Tag Archives: business

Just a Brief on What’s New

I have been fairly silent on the media front, but that does not mean I have not been busy. Toward the end of last year I did a test run of coloring books. I wanted to see if it was something that might sell. I had a pretty good response, so I am currently working on two more.  If you are interested in purchasing one of my remaining coloring books you can do so here.

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I am also working on a new plan for how I am going to market and sell my wood burning. I have been analyzing my past sales to see what sells and what doesn’t. The biggest change is that I will be doing more of the fast movers and fewer of the pieces that are slow sellers. This was a tough choice for me. In the past, my plan was to only do pieces that I would like to own myself. Over time, I learned that I was selling myself and my potential customers short. By stepping outside of my preference, I will be pushing myself and improving my art.

I’ll have more updates, tips, and pictures soon.

Cheers

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Motherhood and the Creative Process

Inspiration strikes. I rush to find paper and pencil. Lines flow from my hands and I am entering the zone. That place where the rest of the world falls away and I focus on the task at hand. Time has no meaning here.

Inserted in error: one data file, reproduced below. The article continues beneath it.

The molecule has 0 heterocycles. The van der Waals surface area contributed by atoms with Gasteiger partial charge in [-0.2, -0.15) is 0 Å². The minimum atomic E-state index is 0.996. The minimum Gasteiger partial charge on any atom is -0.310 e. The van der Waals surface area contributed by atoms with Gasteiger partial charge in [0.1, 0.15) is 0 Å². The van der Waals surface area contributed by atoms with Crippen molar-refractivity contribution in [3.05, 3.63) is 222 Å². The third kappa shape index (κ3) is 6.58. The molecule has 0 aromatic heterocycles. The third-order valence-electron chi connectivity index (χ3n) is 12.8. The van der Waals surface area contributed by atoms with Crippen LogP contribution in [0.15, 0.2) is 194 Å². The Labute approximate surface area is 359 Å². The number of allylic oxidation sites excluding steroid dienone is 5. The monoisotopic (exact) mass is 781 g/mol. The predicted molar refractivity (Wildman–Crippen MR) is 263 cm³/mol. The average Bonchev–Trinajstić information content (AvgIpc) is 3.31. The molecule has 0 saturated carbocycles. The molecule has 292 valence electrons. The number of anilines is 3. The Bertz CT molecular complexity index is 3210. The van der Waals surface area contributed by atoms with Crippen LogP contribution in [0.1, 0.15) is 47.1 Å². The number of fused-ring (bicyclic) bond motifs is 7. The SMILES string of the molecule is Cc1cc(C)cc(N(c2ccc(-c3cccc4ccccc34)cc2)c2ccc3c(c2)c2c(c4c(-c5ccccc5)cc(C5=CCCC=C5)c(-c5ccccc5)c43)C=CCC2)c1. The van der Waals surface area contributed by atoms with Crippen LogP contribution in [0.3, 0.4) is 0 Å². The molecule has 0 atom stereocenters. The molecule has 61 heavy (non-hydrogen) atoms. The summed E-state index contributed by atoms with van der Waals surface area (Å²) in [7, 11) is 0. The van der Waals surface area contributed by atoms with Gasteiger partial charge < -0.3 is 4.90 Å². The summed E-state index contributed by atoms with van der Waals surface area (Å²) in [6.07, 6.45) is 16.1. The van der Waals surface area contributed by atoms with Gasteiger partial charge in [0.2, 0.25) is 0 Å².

Then the baby cries. The sound that no mother can ignore. I rush to his side, all thoughts of what I was working on fade away. My baby needs me.

I have two beautiful children. They have introduced new levels of joy and chaos into my life. Sometimes the chaos side can be overwhelming. The holiday season, the busiest time of year for my art, is here. It is also the busiest family time of year, with birthdays and family gatherings in abundance.

When I first started my business, I remember reading blogs from successful craft business moms who somehow managed to produce high quality and quantities of their craft while being amazing mothers. I thought, I can do this too. It should be a piece of cake. I only work part time at my “regular” job. That’s plenty of time to balance motherhood and both my job and my business.

The reality is that it is not as easy as it looks. Finding balance is the key. Sometime that means that my house isn’t as clean as I think it should be or that I take on fewer commissions than I would prefer. Sometimes it means splurging on a babysitter before a craft fair to make sure I have time to produce enough inventory. Sometimes it also means having a table at a craft fair that is a little sparse. Sometimes it means getting a couple hours less of sleep a night.

Working long stretches at a time aren’t possible anymore. I have to be ready to jump into a project the moment the youngest is napping. I have to be ready for the inevitable interruptions.

I’ve found that I am a mom, not a super hero. I’m human and that is ok.

Here are some of the things I have learned:

1. Don’t compare yourself to others – Every parent has their challenges. Even the ones that make everything look easy. Do the best you can do. Don’t worry about everyone else.

2. Find balance – We all know and feel that our kids should come first. But unless we are going to close down shop, we need to remember to give some time and attention to the business. Sometimes it feels a bit like juggling knives. Sometimes everything just falls into place. Honestly, to me this is the hardest thing to do. You have to find what works for you and your family. Take one day, one moment at a time.